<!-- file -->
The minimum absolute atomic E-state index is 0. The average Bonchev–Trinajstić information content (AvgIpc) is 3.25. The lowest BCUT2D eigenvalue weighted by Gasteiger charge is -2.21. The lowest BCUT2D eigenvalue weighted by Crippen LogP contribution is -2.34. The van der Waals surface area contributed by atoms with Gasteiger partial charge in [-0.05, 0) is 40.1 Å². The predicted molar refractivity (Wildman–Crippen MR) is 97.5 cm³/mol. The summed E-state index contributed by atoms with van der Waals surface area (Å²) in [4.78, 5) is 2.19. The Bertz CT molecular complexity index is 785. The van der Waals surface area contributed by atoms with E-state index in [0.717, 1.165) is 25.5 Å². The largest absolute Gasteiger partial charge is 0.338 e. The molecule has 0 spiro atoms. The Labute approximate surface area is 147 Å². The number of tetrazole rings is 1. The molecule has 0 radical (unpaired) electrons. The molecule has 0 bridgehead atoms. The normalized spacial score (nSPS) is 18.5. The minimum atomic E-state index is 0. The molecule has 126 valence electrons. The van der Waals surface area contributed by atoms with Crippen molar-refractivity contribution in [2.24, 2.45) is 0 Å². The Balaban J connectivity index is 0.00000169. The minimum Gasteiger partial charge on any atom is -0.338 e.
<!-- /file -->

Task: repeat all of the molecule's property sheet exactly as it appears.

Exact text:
The minimum absolute atomic E-state index is 0. The average Bonchev–Trinajstić information content (AvgIpc) is 3.25. The lowest BCUT2D eigenvalue weighted by Gasteiger charge is -2.21. The lowest BCUT2D eigenvalue weighted by Crippen LogP contribution is -2.34. The van der Waals surface area contributed by atoms with Gasteiger partial charge in [-0.05, 0) is 40.1 Å². The predicted molar refractivity (Wildman–Crippen MR) is 97.5 cm³/mol. The summed E-state index contributed by atoms with van der Waals surface area (Å²) in [4.78, 5) is 2.19. The Bertz CT molecular complexity index is 785. The van der Waals surface area contributed by atoms with E-state index in [0.717, 1.165) is 25.5 Å². The largest absolute Gasteiger partial charge is 0.338 e. The molecule has 0 spiro atoms. The Labute approximate surface area is 147 Å². The number of tetrazole rings is 1. The molecule has 0 radical (unpaired) electrons. The molecule has 0 bridgehead atoms. The normalized spacial score (nSPS) is 18.5. The minimum atomic E-state index is 0. The molecule has 126 valence electrons. The van der Waals surface area contributed by atoms with Crippen molar-refractivity contribution in [2.24, 2.45) is 0 Å². The Balaban J connectivity index is 0.00000169. The minimum Gasteiger partial charge on any atom is -0.338 e.